Ask any experienced plumber what happens if you pick the wrong size or type of pipe wrench and they’ll likely have a story — scars on their hands from when the wrench slipped, knocking their knuckles against the pipe. Or a time that the pipe got damaged because of their wrong choice.
For those entering the plumbing trade, understanding the different types of pipe wrenches and how to best use them can go a long way in preventing similar incidents. Plus, knowing the right wrench to use from the get-go will inevitably reduce the learning curve it takes to figure out the right tool for the job.
There are plenty of niche-use pipe wrenches out there, but in general six major categories of pipe wrenches exist. Each comes in various materials, typically iron or aluminum, and sizes range anywhere from 6 inches to 60 inches. Categories include:
- Straight Pipe Wrench — This is the traditional pipe wrench, suitable for tightening and loosening threaded pipes of all forms.
- End Pipe Wrench — The jaws of the end pipe wrench are set at a slight angle, compared to the straight pipe wrench. This helps when working close to the wall, near the end of the pipe.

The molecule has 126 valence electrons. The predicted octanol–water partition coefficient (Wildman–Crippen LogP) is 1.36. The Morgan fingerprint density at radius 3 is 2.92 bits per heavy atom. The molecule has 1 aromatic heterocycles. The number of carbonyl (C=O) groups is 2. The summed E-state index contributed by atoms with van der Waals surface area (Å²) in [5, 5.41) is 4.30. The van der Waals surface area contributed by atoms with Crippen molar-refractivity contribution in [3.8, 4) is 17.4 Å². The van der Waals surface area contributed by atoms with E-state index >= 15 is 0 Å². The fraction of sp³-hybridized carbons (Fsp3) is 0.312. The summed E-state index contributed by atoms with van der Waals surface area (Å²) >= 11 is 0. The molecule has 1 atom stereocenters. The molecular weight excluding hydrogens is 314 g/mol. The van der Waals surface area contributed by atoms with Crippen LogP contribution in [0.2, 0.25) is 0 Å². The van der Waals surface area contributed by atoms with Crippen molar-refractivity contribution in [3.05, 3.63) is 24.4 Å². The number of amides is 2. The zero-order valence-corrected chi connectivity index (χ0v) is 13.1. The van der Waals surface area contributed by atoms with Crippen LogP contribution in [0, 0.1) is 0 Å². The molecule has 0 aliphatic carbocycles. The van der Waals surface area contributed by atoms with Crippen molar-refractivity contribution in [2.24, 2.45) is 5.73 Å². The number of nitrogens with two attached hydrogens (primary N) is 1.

- Offset Pipe Wrench — For the tightest of spots and most awkward of angles, you want an offset pipe wrench. The opening of the jaws is at 90 degrees from the straight pipe wrench for better access.
- Compound Leverage Wrench — The design of the compound leverage wrench multiplies the force applied to the pipe. This is best used for loosening joints that have become frozen due to corrosion or damage.
- Chain Pipe Wrench — The chain pipe wrench utilizes a chain instead of the hook jaw and is best used for extremely tight pipes.
- Strap Wrench – Very similar in concept to the chain pipe wrench, but it utilizes a woven nylon strap. This is great for when you don’t want to mar the pipe, typically because it’s polished, plastic or plated.
Making a Selection
For someone just starting out and building a toolbox, a great first purchase is a 14-inch aluminum straight pipe wrench. It will cover most residential plumbing work and the material keeps it lightweight for easy transport. An 18-inch straight pipe wrench is also commonly used in the industry for up to 2 1/2-inch-diameter pipe. It is another good initial purchase.